Hammett: Chewing Over Crime and Communism

For Xmas on the Hammett front this year, obviously grabbing a copy of The Big Book of the Continental Op is first on the list — just try stuffing that floppy behemoth of a trade paperback into the old stocking!

And anyone who enjoys diving into the deeper chatter about Hammett on this site might want to pick up Ken Fuller’s new book, which presents itself as a — maybe, just maybe — weighty tome on Hammett as a Commie. Something for New Year’s reading that you might otherwise skip, if you’re mostly a fan of the fiction.

Trust me, most of the book makes for a fun fan-to-fan discussion of the stories, arguing this point or that with various biographers, even going back to wrestle with Peter Wolfe and stuff he wrote in Beams Falling from 1980.

It does cover the political action — even nabbed an approving review in a modern Commie paper, so there you go. I enjoyed some touches from that sort of writing, such as referring to The Great War as “that bosses’ war.”

There’s no question that communism played a major role in Hammett’s biography, pulling him into the blacklist era, running up against Joe McCarthy. When I began doing the tour in 1977, I’d say roughly half the people who showed up had relatively little interest in Hammett’s literary work — they knew him from his political stands. The blacklist rivaled or surpassed Black Mask as the reason they had heard of Hammett.

And I think it is obvious that the gravitas Hammett got from being one of the major names tossed into prison in the 1950s helped propel him to his current canonical status. He was no longer just a “mystery writer,” he was side-by-side with the Hollywood Ten in the culture. Serious business.

Fuller goes through all the stories, looking for early signs of a socialist bent — like me, he doesn’t see much evidence of one. If there’s a Wobbly in Red Harvest, it’s because there were Wobblies all over Butte and environs in that day.

He thinks Sam Spade in The Maltese Falcon is Hammett’s finest moment, and doesn’t seem to care for the Op series, so you’ll get into a live fire debate yelling at the pages from time to time. Hard to believe anyone who’d write a whole book on Hammett really doesn’t dig the Op, but here it is. For “Dead Yellow Women,” for example, Fuller notes “Why so unpleasantly racist? And why that awful title?”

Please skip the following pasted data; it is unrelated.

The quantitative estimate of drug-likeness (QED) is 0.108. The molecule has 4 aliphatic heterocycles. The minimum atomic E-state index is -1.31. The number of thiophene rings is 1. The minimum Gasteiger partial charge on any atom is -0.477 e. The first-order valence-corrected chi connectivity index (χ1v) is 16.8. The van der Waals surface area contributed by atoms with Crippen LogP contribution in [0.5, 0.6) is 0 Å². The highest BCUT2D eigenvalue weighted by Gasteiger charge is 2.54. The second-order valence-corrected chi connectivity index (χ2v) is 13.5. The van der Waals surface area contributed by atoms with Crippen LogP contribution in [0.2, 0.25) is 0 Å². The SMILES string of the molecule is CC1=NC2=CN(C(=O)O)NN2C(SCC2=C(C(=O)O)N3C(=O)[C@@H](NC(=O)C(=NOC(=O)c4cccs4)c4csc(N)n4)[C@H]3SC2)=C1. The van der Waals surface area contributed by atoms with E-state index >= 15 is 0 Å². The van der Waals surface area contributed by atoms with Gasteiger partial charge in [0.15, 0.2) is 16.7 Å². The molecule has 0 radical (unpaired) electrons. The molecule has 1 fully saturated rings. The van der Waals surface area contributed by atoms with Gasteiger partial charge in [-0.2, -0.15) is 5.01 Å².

Fuller splits his story discussions into five blocks — yarns pre-Black Mask, then those written during the tenures of the three Mask editors Hammett worked under (even if the stories weren’t aimed at the Mask), and finally the post-Mask product. Honest, Hammett fans will enjoy seeing him kick the can around, and I’d guess he fits the model of the majority of Hammett readers, who think the Falcon is tops and the earlier pulp stuff misses greatness.

He engages previous biographies, debating good old Vince Emery’s idea that Lillian Hellman “exerted a political influence on Hammett” — noting by extension that although the Joan Mellen biography Hellman and Hammett “makes this claim on two occasions, she provides no source, and it is probable that Emery’s own claim is derived from her book.”

Hard to believe that anyone would take Mellen’s bio seriously, but it’s amusing to see this point or that deflated.

Anyway, it’s fun watching Fuller dive into the great mix of info on Hammett and battle his way through, although he doesn’t cover all the potential waterfront.

Early in his study he writes, “in one of the most recent of his biographies, a small detail, probably of importance to no one but me: he once showed his party membership card to his daughter Jo.” A couple of hundred pages later he mentions that this detail appears in “Sally Cline’s 2014 biography of Hammett” — which “is dotted with minor inaccuracies and has only one new thing, albeit a very significant new thing, to say: that Hammett had once shown his party card to his daughter Jo.”

I’ve never bothered to read the Cline bio of Hammett, but suggest people interested in breaking news turn to page 54 of the 2009 Vince Emery edition of the Hammett Tour book, where I note: “Jo Hammett tells me that her father once showed her his Communist Party card when she was about twelve or thirteen years old.” That’s your first print reference to the idea, if you’re keeping up with what’s going on.

So, for those folk who enjoy Hammett litcrit debate or appreciate someone who like Peter Wolfe from years ago can wrestle with the mass of Hammett fiction, I recommend it. I’ve got a follow-up post brewing over a line I noticed, which got me thinking — and thinking about Hammett, what’s more fun than that?

Other than thinking about Hammett and drinking, maybe. . . .

Oh, and one thing I found especially amusing — Fuller sometimes seems kind of surprised the Commies let Hammett join up, considering what a bad match he made for them, drinking, womanizing, gambling.

His life might have been easier if they’d never given him that card.

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